South Carolina was the hardest hit of all the Atlantic coastal states affected by the massive storm system that was exacerbated by Hurricane Joaquin. Massive flooding took the lives of 19 South Carolinians and 6 others, demolished homes and buildings, turned roads into rivers, left over 30,000 without power, felled trees, and inflicted at least $1 billion in property damage. For Dixieland, the so-called October 2015 North American Storm Complex — there is not even a memorable name for it — is another Hugo (1989) or a milder (but still devastating) version of Hurricane Katrina (2005) or Sandy (2012).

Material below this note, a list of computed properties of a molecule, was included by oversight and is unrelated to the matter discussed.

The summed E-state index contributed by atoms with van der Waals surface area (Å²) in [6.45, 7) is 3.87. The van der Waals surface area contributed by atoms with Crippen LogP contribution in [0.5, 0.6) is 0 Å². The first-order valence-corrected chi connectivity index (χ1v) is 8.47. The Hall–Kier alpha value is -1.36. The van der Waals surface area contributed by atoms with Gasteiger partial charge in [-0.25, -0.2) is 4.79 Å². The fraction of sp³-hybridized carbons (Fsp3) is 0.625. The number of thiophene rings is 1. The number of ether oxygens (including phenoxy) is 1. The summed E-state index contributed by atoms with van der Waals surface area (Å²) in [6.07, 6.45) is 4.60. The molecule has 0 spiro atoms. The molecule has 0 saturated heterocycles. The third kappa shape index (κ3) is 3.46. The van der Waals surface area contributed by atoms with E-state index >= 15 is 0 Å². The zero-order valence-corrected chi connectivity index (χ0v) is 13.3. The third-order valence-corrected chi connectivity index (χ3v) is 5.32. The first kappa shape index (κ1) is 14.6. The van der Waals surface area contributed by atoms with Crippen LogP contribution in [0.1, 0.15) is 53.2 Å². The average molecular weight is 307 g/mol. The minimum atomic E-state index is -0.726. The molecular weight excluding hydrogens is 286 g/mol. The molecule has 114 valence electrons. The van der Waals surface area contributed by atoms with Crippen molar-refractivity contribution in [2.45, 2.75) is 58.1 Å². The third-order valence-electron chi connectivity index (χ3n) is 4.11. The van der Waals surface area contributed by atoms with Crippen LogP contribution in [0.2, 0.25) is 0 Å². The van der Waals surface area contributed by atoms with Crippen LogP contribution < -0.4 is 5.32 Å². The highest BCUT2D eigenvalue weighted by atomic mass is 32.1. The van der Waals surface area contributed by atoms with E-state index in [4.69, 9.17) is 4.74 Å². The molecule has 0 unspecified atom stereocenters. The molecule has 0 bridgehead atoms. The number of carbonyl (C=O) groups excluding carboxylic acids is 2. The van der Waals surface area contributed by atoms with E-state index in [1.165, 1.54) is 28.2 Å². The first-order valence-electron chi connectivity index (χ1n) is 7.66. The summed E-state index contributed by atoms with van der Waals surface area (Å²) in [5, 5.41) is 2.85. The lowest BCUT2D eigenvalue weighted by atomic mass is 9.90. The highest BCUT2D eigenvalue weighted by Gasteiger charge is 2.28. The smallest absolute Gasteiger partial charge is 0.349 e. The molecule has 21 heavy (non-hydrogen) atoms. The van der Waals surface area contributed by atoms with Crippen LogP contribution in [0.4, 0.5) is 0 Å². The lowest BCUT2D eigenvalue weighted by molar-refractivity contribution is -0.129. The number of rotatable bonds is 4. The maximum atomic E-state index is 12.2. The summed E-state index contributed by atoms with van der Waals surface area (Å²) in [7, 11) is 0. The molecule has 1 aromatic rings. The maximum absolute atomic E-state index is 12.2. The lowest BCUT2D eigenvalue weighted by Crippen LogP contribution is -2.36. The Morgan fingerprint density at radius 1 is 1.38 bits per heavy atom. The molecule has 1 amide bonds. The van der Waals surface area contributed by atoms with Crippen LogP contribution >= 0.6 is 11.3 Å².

Fewer than one out of ten homeowners in the state have flood insurance: the road ahead will be difficult if not impossible for many. Elected officials representing South Carolina have a poor track record of readying the state for a litany of climate change impacts predicted for the Southeastern US. Even Senator Lindsey Graham [R-SC], who has charmed environmental groups of late with sweet talk about the need for sensible policies to deal with climate change, and set himself apart from fellow Republicans who play the climate denial game, backtracked on passage of national climate change legislation at a critical moment in 2010, and again in 2012, when he voted to deny federal disaster relief for victims of Hurricane Sandy. South Carolina is poorly prepared for a climate disrupted future, its leaders at every level of government have thus far shirked their responsibility to help protect their constituents from climate risks, and now, the state is feeling the sting of an extreme weather event. Will lessons be learned, and new, improved leadership emerge from the floodwaters?